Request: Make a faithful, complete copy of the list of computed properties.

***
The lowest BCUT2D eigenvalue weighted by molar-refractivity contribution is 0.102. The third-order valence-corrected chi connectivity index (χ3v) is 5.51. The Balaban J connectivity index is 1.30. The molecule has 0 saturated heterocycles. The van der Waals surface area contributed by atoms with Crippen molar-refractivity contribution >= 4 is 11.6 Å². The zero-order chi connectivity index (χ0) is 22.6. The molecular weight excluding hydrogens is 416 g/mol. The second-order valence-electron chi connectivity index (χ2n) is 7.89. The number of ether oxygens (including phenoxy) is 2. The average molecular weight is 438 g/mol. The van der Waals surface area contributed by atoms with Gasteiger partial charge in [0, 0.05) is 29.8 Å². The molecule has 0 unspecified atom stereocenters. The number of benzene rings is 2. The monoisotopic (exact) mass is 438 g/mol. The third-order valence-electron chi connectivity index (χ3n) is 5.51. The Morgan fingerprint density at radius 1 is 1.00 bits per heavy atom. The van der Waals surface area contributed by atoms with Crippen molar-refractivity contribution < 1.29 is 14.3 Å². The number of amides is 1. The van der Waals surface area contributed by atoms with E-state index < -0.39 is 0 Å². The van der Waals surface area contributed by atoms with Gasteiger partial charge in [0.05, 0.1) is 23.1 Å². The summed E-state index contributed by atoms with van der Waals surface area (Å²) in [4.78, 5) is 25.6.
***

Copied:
The lowest BCUT2D eigenvalue weighted by molar-refractivity contribution is 0.102. The third-order valence-corrected chi connectivity index (χ3v) is 5.51. The Balaban J connectivity index is 1.30. The molecule has 0 saturated heterocycles. The van der Waals surface area contributed by atoms with Crippen molar-refractivity contribution >= 4 is 11.6 Å². The zero-order chi connectivity index (χ0) is 22.6. The molecular weight excluding hydrogens is 416 g/mol. The second-order valence-electron chi connectivity index (χ2n) is 7.89. The number of ether oxygens (including phenoxy) is 2. The average molecular weight is 438 g/mol. The van der Waals surface area contributed by atoms with Gasteiger partial charge in [0, 0.05) is 29.8 Å². The molecule has 0 unspecified atom stereocenters. The number of benzene rings is 2. The monoisotopic (exact) mass is 438 g/mol. The third-order valence-electron chi connectivity index (χ3n) is 5.51. The Morgan fingerprint density at radius 1 is 1.00 bits per heavy atom. The van der Waals surface area contributed by atoms with Crippen molar-refractivity contribution < 1.29 is 14.3 Å². The number of amides is 1. The van der Waals surface area contributed by atoms with E-state index < -0.39 is 0 Å². The van der Waals surface area contributed by atoms with Gasteiger partial charge in [0.05, 0.1) is 23.1 Å². The summed E-state index contributed by atoms with van der Waals surface area (Å²) in [4.78, 5) is 25.6.